MTSU will welcome -- and honor -- one of the most prolific and influential people in American music Wednesday, Oct. 21, when Motown hit-maker Lamont Dozier visits campus for an evening celebration of his work.
Dozier will be named a Fellow of the Center for Popular Music that evening, only the second person to be so honored by the university's special Tennessee Board of Regents' Center for Excellence.
Dozier is the middle third of the Holland-Dozier-Holland team, who created the music of an era with songs like the Four Tops' "Can't Help Myself (Sugar Pie Honey Bunch)," the Supremes' "Stop! In the Name of Love," Martha and the Vandellas' "Nowhere to Run," Marvin Gaye's "Can I Get a Witness" and 50 more No. 1 hits.
Fred Cannon, MTSU recording industry professor and Dozier's former manager, will join his friend at 7 p.m. Oct. 21 in MTSU's Keathley University Center Theater for an interview and overview of Dozier's work, complete with historic footage and a performance.
The event is free and open to the public. A searchable campus parking map is available at http://tinyurl.com/MTSUParking2015-16.
Barry Gibb was the inaugural Fellow of the Center for Popular Music in 2013, honored, like Dozier, for his extraordinary accomplishments in music.
"The CPM Fellows program is our highest honor, reserved for iconic figures whose contributions to the music industry and to our popular culture have been vast," said CPM director Dr. Greg Reish.
"We are thrilled to have the opportunity to present this special award to Lamont Dozier, one of the greatest popular songwriters and artists in history."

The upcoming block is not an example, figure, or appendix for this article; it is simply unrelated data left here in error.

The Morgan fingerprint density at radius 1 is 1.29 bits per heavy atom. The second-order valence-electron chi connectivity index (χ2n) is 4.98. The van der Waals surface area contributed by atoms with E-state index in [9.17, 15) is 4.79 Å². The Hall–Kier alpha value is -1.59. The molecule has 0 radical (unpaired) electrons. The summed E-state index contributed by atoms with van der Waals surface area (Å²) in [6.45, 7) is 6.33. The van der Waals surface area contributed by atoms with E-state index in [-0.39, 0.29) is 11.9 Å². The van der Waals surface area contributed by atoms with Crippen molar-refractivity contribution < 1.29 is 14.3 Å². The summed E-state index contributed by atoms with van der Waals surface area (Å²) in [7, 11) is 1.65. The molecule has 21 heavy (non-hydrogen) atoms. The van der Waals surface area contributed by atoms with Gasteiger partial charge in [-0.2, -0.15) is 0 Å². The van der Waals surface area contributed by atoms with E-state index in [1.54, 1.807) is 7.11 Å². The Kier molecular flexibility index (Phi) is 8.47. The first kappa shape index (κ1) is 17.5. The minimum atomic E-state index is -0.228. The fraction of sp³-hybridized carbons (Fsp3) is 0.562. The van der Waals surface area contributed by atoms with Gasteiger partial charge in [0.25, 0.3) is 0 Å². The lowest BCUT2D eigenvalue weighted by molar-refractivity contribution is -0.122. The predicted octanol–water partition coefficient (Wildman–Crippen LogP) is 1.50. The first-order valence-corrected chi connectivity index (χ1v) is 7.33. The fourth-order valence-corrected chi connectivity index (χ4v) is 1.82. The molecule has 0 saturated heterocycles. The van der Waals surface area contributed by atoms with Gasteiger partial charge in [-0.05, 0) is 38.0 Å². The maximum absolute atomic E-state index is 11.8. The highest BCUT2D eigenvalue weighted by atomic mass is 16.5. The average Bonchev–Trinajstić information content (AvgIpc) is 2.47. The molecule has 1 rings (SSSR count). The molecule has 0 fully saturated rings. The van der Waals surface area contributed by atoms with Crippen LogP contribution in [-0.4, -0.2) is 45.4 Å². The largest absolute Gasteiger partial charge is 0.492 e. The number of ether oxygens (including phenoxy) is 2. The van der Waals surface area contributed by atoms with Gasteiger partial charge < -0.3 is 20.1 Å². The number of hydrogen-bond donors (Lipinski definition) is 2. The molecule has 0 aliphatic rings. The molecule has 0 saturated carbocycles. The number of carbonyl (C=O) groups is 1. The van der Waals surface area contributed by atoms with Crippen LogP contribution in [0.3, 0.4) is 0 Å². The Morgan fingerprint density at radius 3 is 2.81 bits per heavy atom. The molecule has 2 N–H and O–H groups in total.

Dozier had a solo career in the 1950s and early '60s while brothers Brian and Eddie Holland were working with Motown founder Berry Gordy. The trio came together in 1962 as a writing and production team and helped to define the unforgettable Motown sound.
Dozier and Brian Holland composed and produced the songs, while Eddie Holland wrote lyrics and arranged vocals.
The trio created dozens of songs for Motown artists, including their most popular singles for the Four Tops and the Supremes. Ten of the Supremes' dozen No. 1 singles were Holland-Dozier-Holland compositions.
Dozier and his partners left Motown and continued working together until the mid-'70s, when Dozier resumed his solo recording career. He's continued as a successful solo artist and producer.
The Center for Popular Music at MTSU is a research center devoted to the study and scholarship of popular music in America. Established in 1985 by the Tennessee Board of Regents as one of 16 Centers of Excellence across the TBR system, MTSU's CPM maintains an archive of research materials stretching from the early 18th century to the present and develops and sponsors programs in American vernacular music.
For more information on the Center for Popular Music and its projects and special events, visit http://www.mtsu.edu/popmusic.
This program is part of a yearlong series of events celebrating the launch of the College of Media and Entertainment at Middle Tennessee State University. For more information about the college, visit http://www.mtsu.edu/media.